|Michael Jefferies, Abercrombie & Fitch Head Asshat|
--is about 8 kinds of ugly. Only 2 of those have much to do with his physical appearance; truthfully, he is not a pretty man. Not even plain. I wouldn't flinch if I saw him, but I also wouldn't make note of his presence. His kind of ugly is more like a scorching on his soul, thick black scars that are so smudged that he can’t really see past them.
My opinion, of course. My very unkind yet unapologetic opinion.
Print too small to read? The head asshat of Abercrombie & Fitch, when asked why he refuses to make clothes for larger women, spewed forth the following excremental ideal:
In every school there are the cool and popular kids, and then there are the not-so-cool kids. We go after the cool kids. We go after the attractive all-American kid with a great attitude and a lot of friends. A lot of people don't belong in our clothes, and they can't belong. Are we exclusionary? Absolutely.
That's why we hire good-looking people in our stores. Because good-looking people attract other good-looking people, and we want to market to cool, good-looking people. We don't market to anyone other than that.
Here's the thing. I speak Asshat, and I can translate this for the intelligent people.
"I was an ugly kid, the one who always looked like I'd chased a parked car a few times too many. On top of that, no one liked me, and as hard as I tried, the cool kids in school would never so much as give me a glance. They wouldn't play with me when I was a little kid, the girls wouldn't date me in high school, and the boys tormented me endlessly. So now I'm doing everything I can to be one of those cool kids by selling them over-priced slut wear, and everyone will love me. I'm pretty now, right? Tell me I'm pretty."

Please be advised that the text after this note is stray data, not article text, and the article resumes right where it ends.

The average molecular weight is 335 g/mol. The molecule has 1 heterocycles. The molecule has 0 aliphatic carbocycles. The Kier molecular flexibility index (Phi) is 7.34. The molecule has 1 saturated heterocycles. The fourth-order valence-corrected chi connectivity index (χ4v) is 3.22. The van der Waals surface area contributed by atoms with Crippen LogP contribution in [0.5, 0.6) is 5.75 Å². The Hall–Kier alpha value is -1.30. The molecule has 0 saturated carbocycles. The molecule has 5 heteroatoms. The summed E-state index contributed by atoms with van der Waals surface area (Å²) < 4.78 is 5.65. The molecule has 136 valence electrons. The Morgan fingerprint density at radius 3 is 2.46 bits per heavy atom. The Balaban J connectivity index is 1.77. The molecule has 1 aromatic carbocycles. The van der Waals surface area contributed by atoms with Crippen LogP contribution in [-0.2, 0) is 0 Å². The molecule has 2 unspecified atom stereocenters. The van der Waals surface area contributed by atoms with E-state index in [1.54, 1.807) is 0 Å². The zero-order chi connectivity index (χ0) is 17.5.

In the past, I've defended the company's right to produce catalogs of near pornographic quality, because keeping those out of the hands of kids is the responsibility of parents. And I'll almost defend his right to say what he said. Everyone has the right to his or her own opinion.
But the content of what someone says, regardless of their right to say it, defines quite a bit of their character. And I'm laying out bare the rude and unkind part of my character when I say that this guy is a piece of shit. Were I part of his target market, I would never step foot into one of those stores again.
Sometime in the next week or so I expect he'll say something else, something along the lines of "I didn't mean it the way it sounded."
Yeah, you did, dude. You so totally meant it. Now go graze on a milkbone or two, and cry yourself to sleep knowing you shouldn't even step foot into one of your own stores.
Ugh, yeah, sorry about that. But it's the unattractive and hypocritical side of me, I have to let it out every now and then so I don't explode.